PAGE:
Increased economic tie-ins would also benefit Delhi’s security agenda, as India wants to work closely with Vietnam, Japan, and Australia to deter Chinese military expansionism in the Indo-Pacific. Despite the Doklam crisis, a China-India military standoff in a disputed border region, and recent events in Kashmir, Chinese President Xi Jinping and Modi have shown they can cooperate, as evidenced by their amicable informal meeting last year in Wuhan. The agreement could further integrate the Indian and Chinese economies and potentially dampen the potential for conflict.
But RCEP continues to be a tough sell to Indian citizens. Despite promising to be a pro-farmer and pro-business leader, Modi has failed to fundamentally reform India’s economy. Many of his more ambitious initiatives, especially those having to do with agriculture, have largely failed or been abandoned.
Modi famously promised to double farmers’ incomes by 2022 and recently dedicated his electoral victory to this long-suffering constituency, but most of India’s hundreds of millions of agriculturists still live in poverty. While more than half of the subcontinent’s citizens depend in one way or another on agriculture, farming makes up just 17 percent of the national economy.
Rural voters, despite Modi’s heretofore hollow promises, seemed willing to give him a pass for the failures of his first term, hoping that he could turn their fortunes around if re-elected. Farmers, however, view RCEP as a betrayal of their trust, as many influential unions have pushed back against RCEP, worried about ceding their control over seeds and the dairy sector’s ability to compete with low- or no-tariff imported milk products.
Things look similarly bleak on the domestic manufacturing front. As increased trade between the U.S. and manufacturing powerhouses like China has led to deindustrialization in the United States, Indian industry, already very weak, worries that RCEP’s relaxation or elimination of high import tariffs could expose it to potentially debilitating competition.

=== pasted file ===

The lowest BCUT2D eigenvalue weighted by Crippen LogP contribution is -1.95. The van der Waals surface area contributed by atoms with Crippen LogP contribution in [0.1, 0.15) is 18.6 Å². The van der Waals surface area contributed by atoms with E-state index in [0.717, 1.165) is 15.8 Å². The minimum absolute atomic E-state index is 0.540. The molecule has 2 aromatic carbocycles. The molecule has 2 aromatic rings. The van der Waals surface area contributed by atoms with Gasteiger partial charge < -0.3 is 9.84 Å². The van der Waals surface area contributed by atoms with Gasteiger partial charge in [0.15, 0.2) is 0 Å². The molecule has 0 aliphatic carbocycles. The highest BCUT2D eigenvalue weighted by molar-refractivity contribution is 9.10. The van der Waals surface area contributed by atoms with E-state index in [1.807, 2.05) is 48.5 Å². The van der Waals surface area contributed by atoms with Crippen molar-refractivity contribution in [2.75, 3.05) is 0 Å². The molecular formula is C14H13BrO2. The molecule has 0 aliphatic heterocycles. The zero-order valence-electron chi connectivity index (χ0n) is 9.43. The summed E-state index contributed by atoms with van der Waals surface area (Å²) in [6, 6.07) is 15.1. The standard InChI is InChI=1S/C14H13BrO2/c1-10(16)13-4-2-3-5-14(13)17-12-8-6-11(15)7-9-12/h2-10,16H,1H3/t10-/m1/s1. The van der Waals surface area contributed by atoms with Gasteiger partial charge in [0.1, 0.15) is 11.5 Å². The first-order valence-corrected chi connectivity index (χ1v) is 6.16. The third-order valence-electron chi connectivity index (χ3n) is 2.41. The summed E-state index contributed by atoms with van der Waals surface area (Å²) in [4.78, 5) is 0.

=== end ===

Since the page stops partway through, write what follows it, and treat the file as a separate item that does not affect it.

The current picture isn’t pretty, as India’s automakers recently reduced production targets and cut thousands of jobs, while the manufacturing sector lost 3.5 million jobs between 2011 and 2018. Some economists are calling for an industrial policy that would build up manufacturing, but the last such policy, approved in 2011, was never implemented.
Strong market protections, coupled with robust investment and growth in manufacturing capacity, were vital to the speedy development of South Korea, Taiwan, and mainland China. Despite high import tariffs and investments in the sector, India’s manufacturing has not taken off. As of 2017, manufacturing made up about 15 percent of India’s GDP, a figure that has not changed significantly since 1991. Conversely, manufacturing accounted for around 29 percent of GDP in China and 28 percent in South Korea that same year. RCEP’s stipulations could undermine Delhi’s efforts to boost manufacturing, thereby ruling out one tried-and-true development strategy.
IF DELHI CAN win the aforementioned concessions and protect its agriculture and manufacturing industries, joining RCEP would likely be a boon for India. However, if the other countries push back, Modi will have to decide whether his international goals or domestic economic policies are more important to him and to India.
His nationalism and desire to play a larger role in Asia have led to deeper engagement with India’s neighbors, a trend which RCEP would continue. But the debate around the agreement also shows that Delhi might need to get its own economic house in order before it can undertake broader international strategic initiatives.
While India’s economy is massive, it is still heavily rural and largely unprepared for competition from abroad. Unemployment stands at a 40-year high. For the common citizen, domestic economic policies that guarantee better livelihoods likely trump the allure of competition with China or enlarging India’s regional footprint.
Though he was just re-elected in historic fashion, Modi may weaken his own mandate by signing a less-than-ideal free-trade agreement, and with it both his domestic and international ambitions.